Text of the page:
What happens if a miner confirms their own double spend?

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Thanks for clearing that up. I need to get my information from better sources..

Much of the confusion comes from the fact that it has become common to use the words "double spend" to mean something other than an actual double spend.

One of the truly innovative things that was accomplished with the creation of the bitcoin protocol was that it provided a decentralized way to make it impossible to double spend a digital asset. Prior to the creation of bitcoin, it was possible to use a digital signature system to provide a chain of custody proof that control of a digital asset was being transferred from one person to another. However, it required a centralized "clearing house" to make sure that the digital asset wasn't duplicated and control of multiple copies of it wasn't turned over to multiple recipients.

Without the centralized clearing house, a malevolent entity could make an exact duplicate of the digital asset and then "spend" both copies. There would...

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Unconfirmed transactions have always been a rather mysterious aspect of Bitcoin that doesn’t seem to get much attention. Although many Bitcoin users believe that they have received money as soon as it shows up in their Bitcoin wallet, that isn’t necessarily true. In reality, sending a message to the Bitcoin network about a transaction does not necessarily mean that the transaction will end up in a block.

There are now Bitcoin payment processors, such as Bitnet, who are willing to take responsibility for any losses caused by an unconfirmed transaction that never gets into the blockchain. These companies are willing go the extra mile in these situations because they have integrated advanced anti-double-spending mechanisms that they claim will allow them to limit their exposure to, what some would call, fraudulent Bitcoin transactions.

Peter Todd is a Bitcoin Core developer and blockchain researcher who has his hands in many different projects in the Bitcoin...

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One of the largest sources of confusion in the question of blockchain security is the precise effect of the block time. If one blockchain has a block time of 10 minutes, and the other has an estimated block time of 17 seconds, then what exactly does that mean? What is the equivalent of six confirmations on the 10-minute blockchain on the 17-second blockchain? Is blockchain security simply a matter of time, is it a matter of blocks, or a combination of both? What security properties do more complex schemes have?

Note: this article will not go into depth on the centralization risks associated with fast block times; centralization risks are a major concern, and are the primary reason not to push block times all the way down to 1 second despite the benefits, and are discussed at much more length in this previous article; the purpose of this article is to explain why fast block times are desirable at all.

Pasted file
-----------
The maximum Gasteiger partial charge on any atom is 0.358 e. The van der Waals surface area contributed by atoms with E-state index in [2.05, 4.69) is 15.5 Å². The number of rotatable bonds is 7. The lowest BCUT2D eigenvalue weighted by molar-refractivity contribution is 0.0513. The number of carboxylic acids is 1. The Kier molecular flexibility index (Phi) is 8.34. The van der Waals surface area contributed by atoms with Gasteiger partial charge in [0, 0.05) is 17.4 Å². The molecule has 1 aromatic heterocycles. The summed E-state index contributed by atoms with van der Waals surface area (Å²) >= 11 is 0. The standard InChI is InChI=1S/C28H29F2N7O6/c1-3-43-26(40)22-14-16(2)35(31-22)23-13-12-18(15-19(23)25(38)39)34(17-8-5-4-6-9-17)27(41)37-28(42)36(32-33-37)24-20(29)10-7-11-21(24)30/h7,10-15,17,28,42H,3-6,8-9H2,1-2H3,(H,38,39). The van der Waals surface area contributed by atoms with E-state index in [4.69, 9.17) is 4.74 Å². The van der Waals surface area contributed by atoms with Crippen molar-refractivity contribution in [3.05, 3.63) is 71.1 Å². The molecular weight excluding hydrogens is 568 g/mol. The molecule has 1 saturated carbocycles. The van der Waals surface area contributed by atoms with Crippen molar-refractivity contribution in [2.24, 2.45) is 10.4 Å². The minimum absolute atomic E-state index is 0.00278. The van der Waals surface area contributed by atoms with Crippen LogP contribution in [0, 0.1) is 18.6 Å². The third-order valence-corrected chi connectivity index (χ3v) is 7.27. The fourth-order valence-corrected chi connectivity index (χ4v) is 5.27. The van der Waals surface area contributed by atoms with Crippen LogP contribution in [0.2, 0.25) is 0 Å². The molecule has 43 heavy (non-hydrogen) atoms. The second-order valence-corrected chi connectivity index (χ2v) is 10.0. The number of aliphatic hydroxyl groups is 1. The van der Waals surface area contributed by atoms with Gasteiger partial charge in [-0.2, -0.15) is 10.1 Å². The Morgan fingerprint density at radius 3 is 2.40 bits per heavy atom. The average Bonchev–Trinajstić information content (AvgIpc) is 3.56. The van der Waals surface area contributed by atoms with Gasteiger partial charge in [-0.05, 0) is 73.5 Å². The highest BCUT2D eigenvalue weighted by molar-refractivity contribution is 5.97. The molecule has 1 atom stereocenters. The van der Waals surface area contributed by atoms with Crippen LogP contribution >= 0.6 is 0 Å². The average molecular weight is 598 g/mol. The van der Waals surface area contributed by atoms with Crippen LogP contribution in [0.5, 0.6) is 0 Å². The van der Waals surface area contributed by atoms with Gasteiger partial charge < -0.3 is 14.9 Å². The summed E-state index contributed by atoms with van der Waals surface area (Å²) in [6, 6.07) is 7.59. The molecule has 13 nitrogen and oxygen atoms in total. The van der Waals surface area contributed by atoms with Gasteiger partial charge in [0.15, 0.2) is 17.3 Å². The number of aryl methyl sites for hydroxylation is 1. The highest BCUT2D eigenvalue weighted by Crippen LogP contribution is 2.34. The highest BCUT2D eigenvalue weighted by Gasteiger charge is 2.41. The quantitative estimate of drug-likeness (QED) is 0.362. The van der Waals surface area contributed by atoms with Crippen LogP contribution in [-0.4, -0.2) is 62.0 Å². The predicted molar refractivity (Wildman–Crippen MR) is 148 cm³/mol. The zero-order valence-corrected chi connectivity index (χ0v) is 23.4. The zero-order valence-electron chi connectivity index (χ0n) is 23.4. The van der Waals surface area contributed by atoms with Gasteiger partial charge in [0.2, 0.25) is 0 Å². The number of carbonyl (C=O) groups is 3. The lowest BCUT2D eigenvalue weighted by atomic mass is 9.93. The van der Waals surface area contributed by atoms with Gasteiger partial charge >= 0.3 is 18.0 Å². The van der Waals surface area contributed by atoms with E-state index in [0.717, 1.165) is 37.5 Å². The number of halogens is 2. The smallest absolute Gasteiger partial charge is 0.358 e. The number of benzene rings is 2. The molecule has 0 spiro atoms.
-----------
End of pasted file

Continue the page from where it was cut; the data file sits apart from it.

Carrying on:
The answer in fact depends crucially on the security model that we...

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If you are new to bitcoins and have no idea what double-spend is then you are not aware of one of the major flaws of cryptocurrency system. In this article I will explain in detail what double-spend is, different types of double-spend attack, and how to prevent double-spend attacks?

What is Double-Spend?

In simple words, double-spend means spending some money more than once. Since bitcoins are digital currency, the electronic files or digital token associated with a bitcoin transaction can be duplicated and used for spending the bitcoins twice. How? The digital data asscoiated with a bitcoin transaction is not deleted or removed even after the coins are spent and duplicating it will result in spending the same coins twice. Still did not get it? Look at these two examples:

1. Double spending means to create two transactions using the same digital token from a previous transaction, and presenting one of these transactions as a mode of payment (to scam...

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In the near future, Ethereum plans to switch from Proof-of-Work (PoW) based mining to Proof-of-Stake (PoS) mining. While both PoW and PoS are algorithms for reaching consensus on the blockchain, they go about it in different ways.

Since anyone can create a block, there needs to be a way that everyone on the blockchain can reach consensus, deciding together what block accurately represents recent transactions across the network. Without a central authority, trust comes from creating consensus algorithms that are very, very hard to cheat.

Proof-of-Work happens through miners trying to solve exceptionally difficult math problems. Finding a solution is basically a guessing game, but checking if a solution is correct is easy. Miners aren’t able to cheat the system because it takes real-world resources to work out these solutions.

That’s where a main issue with PoW stems from: these real-world resources are computers and electricity. It takes a lot of power to run...